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To the Editor:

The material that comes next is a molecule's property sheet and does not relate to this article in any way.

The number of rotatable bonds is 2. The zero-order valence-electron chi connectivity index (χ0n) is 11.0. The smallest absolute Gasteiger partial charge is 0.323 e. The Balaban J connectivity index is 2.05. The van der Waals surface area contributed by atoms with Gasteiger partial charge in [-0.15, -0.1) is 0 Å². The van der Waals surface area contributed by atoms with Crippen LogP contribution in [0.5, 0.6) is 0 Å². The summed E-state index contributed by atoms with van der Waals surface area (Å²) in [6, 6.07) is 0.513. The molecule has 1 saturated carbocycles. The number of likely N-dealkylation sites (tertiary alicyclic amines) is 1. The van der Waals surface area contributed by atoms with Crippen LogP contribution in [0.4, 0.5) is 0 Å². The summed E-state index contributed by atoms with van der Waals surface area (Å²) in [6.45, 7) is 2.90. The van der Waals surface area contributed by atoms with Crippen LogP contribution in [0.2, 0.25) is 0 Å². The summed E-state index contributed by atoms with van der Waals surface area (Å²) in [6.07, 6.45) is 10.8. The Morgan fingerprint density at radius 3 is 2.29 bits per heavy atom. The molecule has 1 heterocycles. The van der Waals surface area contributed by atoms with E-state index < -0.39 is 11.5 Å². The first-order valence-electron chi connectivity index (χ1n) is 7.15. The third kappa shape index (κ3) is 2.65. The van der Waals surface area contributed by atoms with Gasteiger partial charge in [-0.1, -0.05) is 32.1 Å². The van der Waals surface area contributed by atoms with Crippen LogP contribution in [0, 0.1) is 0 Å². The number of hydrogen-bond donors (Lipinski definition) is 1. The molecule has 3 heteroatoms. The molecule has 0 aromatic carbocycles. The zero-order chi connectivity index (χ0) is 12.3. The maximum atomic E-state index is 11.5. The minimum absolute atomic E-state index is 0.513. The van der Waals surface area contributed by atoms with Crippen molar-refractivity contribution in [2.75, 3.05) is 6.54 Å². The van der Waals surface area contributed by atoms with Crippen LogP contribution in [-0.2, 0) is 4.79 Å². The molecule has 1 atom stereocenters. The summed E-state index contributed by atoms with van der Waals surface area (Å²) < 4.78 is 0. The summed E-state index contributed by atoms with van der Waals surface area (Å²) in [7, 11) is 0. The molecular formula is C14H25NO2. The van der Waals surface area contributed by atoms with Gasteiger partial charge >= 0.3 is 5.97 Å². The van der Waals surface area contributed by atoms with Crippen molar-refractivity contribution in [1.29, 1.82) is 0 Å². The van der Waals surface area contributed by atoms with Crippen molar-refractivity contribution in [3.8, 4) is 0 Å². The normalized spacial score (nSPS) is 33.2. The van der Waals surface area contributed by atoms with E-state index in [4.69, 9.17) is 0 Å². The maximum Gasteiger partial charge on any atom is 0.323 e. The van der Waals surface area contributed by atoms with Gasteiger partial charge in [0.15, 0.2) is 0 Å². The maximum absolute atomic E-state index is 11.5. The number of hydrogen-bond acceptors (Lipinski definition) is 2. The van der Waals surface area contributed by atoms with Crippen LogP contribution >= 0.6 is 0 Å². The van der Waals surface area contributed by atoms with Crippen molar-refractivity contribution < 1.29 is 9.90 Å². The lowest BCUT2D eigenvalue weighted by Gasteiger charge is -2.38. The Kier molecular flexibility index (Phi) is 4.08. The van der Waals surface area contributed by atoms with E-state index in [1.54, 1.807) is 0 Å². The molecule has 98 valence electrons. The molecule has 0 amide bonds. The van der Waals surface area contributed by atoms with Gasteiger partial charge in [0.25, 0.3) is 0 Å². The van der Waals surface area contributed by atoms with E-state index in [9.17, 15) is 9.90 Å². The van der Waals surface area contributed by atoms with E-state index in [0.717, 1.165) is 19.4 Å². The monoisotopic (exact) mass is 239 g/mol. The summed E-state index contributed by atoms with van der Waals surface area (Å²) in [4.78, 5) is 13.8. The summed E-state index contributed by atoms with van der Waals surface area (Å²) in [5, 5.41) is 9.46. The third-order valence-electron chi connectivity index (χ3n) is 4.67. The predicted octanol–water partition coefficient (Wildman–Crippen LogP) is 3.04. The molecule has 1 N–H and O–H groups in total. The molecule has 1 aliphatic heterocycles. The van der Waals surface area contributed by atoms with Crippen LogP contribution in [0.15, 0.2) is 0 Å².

We appreciate the response by Yujin Hoshida (1) regarding our interpretation (2) of his failure to identify tumor-associated survival genes when using the informative gene panel approach described in his recent study (3). Hoshida argues that the informative gene panel contains many genes reported to be silenced in human tumors and thus insists that the lack of tumor-derived survival genes in his recent study is not due to the methodology used. Hoshida concludes that the reason they are unable to identify tumor-derived survival associated genes is due to the type of recurrence they are studying. A majority of cases in their cohorts have a late-recurrence, rather than early-recurrence commonly found with cases from most Asian cohorts. It is commonly believed that late-recurrence is largely contributed by the development of additional new tumor lesions due to high carcinogenic activities in an at-risk liver while early-recurrence is mainly attributed to metastatic disease. His conclusion implies that no measurable molecular change in the original HCC can be used to predict the development of a new HCC, i.e., de novo HCC, rather the ability to develop new HCC is only dictated by the liver microenvironment. This is an interesting idea but should be interpreted cautiously. We believe such a conclusion is premature based on the current body of evidence. Numerous tumor suppressor genes and oncogenes have been identified to be responsible for the development of HCC. For example, p53, APC, beta-catenin and Myc, along with the transcripts of their downstream targets, are frequently disregulated in HCC. The transcripts associated with these molecular signaling pathways should be readily detectable in tumor cells. It is conceivable that some of these transcripts could be predictive of the carcinogenic activity common to HCC. While the informative gene panel may contain many tumor suppressor genes, many other important genes apparently are not included. Because of the availability of the whole-genome DASL platform, such an uncertainty can now be formally addressed. The mechanism for HCC recurrence is currently unclear. Both early- and late-recurrences can be independently attributed to metastatic and de novo HCC. Our preliminary experiments suggest that a tumor-derived gene signature could be found to be predictive for HCC late-recurrence (Budhu et al, unpublished data). This is analogous to the recent findings that both tumor and non-tumor-derived gene signatures can predict HCC early-recurrence in multiple cohorts (4–9). Thus, the jury is still out and further studies are needed.
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